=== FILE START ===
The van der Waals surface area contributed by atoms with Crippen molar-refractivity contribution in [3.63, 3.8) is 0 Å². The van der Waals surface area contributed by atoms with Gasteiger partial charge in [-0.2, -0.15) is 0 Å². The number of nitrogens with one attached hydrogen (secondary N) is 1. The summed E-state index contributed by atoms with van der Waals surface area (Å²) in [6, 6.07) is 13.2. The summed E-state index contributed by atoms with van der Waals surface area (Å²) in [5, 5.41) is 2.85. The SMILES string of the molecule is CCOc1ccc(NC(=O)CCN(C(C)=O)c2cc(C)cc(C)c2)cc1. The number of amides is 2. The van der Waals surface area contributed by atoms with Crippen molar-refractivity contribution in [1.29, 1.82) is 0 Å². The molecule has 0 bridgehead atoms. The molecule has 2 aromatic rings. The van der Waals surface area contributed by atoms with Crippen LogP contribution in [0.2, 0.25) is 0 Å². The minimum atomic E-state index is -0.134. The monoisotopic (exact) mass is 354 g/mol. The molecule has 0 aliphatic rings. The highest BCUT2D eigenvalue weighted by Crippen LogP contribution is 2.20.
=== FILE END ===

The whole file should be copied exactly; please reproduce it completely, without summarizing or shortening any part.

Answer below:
The van der Waals surface area contributed by atoms with Crippen molar-refractivity contribution in [3.63, 3.8) is 0 Å². The van der Waals surface area contributed by atoms with Gasteiger partial charge in [-0.2, -0.15) is 0 Å². The number of nitrogens with one attached hydrogen (secondary N) is 1. The summed E-state index contributed by atoms with van der Waals surface area (Å²) in [6, 6.07) is 13.2. The summed E-state index contributed by atoms with van der Waals surface area (Å²) in [5, 5.41) is 2.85. The SMILES string of the molecule is CCOc1ccc(NC(=O)CCN(C(C)=O)c2cc(C)cc(C)c2)cc1. The number of amides is 2. The van der Waals surface area contributed by atoms with Crippen molar-refractivity contribution in [1.29, 1.82) is 0 Å². The molecule has 0 bridgehead atoms. The molecule has 2 aromatic rings. The van der Waals surface area contributed by atoms with Crippen LogP contribution in [0.2, 0.25) is 0 Å². The minimum atomic E-state index is -0.134. The monoisotopic (exact) mass is 354 g/mol. The molecule has 0 aliphatic rings. The highest BCUT2D eigenvalue weighted by Crippen LogP contribution is 2.20.